Second, respondent argues that Vosgien must demonstrate actual innocence of the other counts on which he was convicted in order to overcome his procedural default with respect to the compelling prostitution counts. The Court wrote in Bousley, " In cases where the Government

Page 1136

has forgone more serious charges in the course of plea bargaining, petitioner's showing of actual innocence must also extend to those charges." 523 U.S. at 624. Respondent relies on this statement to argue that Vosgien must demonstrate actual innocence of all of the " more serious charges" to which he actually pled guilty before he can pass through the Schlup actual innocence gateway.

Respondent misreads Bousley. Under Bousley, it is not relevant to Vosgien's actual innocence of the compelling prostitution counts that he also pled guilty to other more serious charges. Rather, the relevant inquiry is whether the State dismissed " more serious charges" in exchange for securing Vosgien's guilty plea for the compelling prostitution counts. If the State dismissed such charges, Vosgien must also demonstrate actual innocence for those charges. Otherwise, a petitioner could escape criminal liability because of a prosecutor's leniency in agreeing to conviction on less serious, but now invalid, counts in obtaining the plea.

The Court's concern in Bousley about " more serious charges" in the guilty plea context was limited to the circumstance in which more serious charges were dropped during the bargaining process and then omitted from the guilty plea. This concern is not present if no charges were dropped from the charging document during plea bargaining. Respondent has conceded that the State did not dismiss any charges during the course of plea bargaining in Vosgien's case. Thus, Bousley 's " more serious charges" language is inapplicable, and Vosgien need not demonstrate his innocence as to other " more serious" but uncharged offenses.

Vosgien has thus successfully demonstrated, in light of subsequent Oregon case law, actual innocence under Schlup as to the compelling prostitution convictions. The evidence underlying the three counts at issue is undisputed: Vosgien induced his daughter to have sex with him in exchange for money and cigarettes. Under Oregon law, as clarified by Oregon courts after Vosgien pled guilty, Vosgien is actually innocent of compelling prostitution. His untimely filing of his federal habeas petition is therefore excused for these counts. On remand, the district court should therefore address on the merits Vosgien's constitutional claims as to his convictions on these counts. Respondent remains free to raise any defenses to these claims that are not addressed in this opinion.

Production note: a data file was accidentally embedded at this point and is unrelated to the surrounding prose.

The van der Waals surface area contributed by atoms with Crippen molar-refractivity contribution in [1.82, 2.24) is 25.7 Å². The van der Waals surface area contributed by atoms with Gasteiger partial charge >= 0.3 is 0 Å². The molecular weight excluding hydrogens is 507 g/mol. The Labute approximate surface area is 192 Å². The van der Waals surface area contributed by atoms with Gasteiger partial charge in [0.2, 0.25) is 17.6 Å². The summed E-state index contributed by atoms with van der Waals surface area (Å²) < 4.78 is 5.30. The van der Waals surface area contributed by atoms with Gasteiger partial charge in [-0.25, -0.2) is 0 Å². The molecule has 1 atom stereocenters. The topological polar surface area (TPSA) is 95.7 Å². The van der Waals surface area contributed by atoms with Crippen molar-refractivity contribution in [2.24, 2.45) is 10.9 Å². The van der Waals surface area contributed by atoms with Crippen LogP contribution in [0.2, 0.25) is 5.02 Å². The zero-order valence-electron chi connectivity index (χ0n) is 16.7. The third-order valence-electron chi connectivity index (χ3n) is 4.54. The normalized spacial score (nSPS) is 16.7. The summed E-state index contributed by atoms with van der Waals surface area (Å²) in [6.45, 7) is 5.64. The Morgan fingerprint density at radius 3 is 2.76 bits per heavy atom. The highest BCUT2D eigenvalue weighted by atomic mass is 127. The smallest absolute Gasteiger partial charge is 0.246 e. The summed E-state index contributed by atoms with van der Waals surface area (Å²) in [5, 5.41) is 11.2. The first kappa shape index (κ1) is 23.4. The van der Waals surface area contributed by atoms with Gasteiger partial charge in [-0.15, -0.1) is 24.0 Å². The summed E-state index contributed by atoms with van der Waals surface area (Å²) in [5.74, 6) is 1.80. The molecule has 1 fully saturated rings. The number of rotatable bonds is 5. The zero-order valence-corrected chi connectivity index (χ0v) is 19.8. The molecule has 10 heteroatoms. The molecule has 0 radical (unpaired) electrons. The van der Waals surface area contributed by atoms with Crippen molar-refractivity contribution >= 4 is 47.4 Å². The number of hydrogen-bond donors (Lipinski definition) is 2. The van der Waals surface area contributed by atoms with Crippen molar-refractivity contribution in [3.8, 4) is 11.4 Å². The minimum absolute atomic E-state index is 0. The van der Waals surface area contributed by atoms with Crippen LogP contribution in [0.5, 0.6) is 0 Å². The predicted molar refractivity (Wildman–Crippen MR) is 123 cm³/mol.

C. Effect on Convictions of the Other Counts

Vosgien argues that his demonstration of actual innocence of the compelling prostitution counts opens the Schlup gateway for all of the counts to which he pled guilty. We disagree. Although this is a question of first impression, we have no difficulty concluding, both as a matter of law and of common sense, that a demonstration of actual innocence under Schlup cannot excuse a petitioner's procedural default for more than the counts as to which he has shown actual innocence.

A key principle underpinning Schlup is that a petitioner should be able to " obtain review of [defaulted] constitutional claims only if he falls within the 'narrow class of cases... implicating a fundamental miscarriage of justice.'" 513 U.S. at 314-15 (second alteration in original) (quoting McCleskey v. Zant, 499 U.S. 467, 494, 111 S.Ct. 1454, 113 L.Ed.2d 517 (1991)). Where, as here, a habeas petitioner does not claim actual innocence as to certain convictions, it can hardly be said that there has been a " fundamental miscarriage of justice" if he remains unable to challenge them due to his own procedural default. Thus, Vosgien's

Page 1137

demonstration of actual innocence of compelling prostitution, based on a subsequent clarification of Oregon law, does not open the Schlup gateway and allow him to challenge his convictions for rape, sodomy, and sexual abuse.

Conclusion

We hold that Vosgien has demonstrated actual innocence under Schlup on the three counts of compelling prostitution. We therefore reverse the district court's dismissal of his habeas petition as to those counts. We remand to the district court to consider Vosgien's constitutional claims with respect to those counts only. We otherwise affirm. Each side shall bear its own costs.

REVERSED in part, AFFIRMED in part, and REMANDED.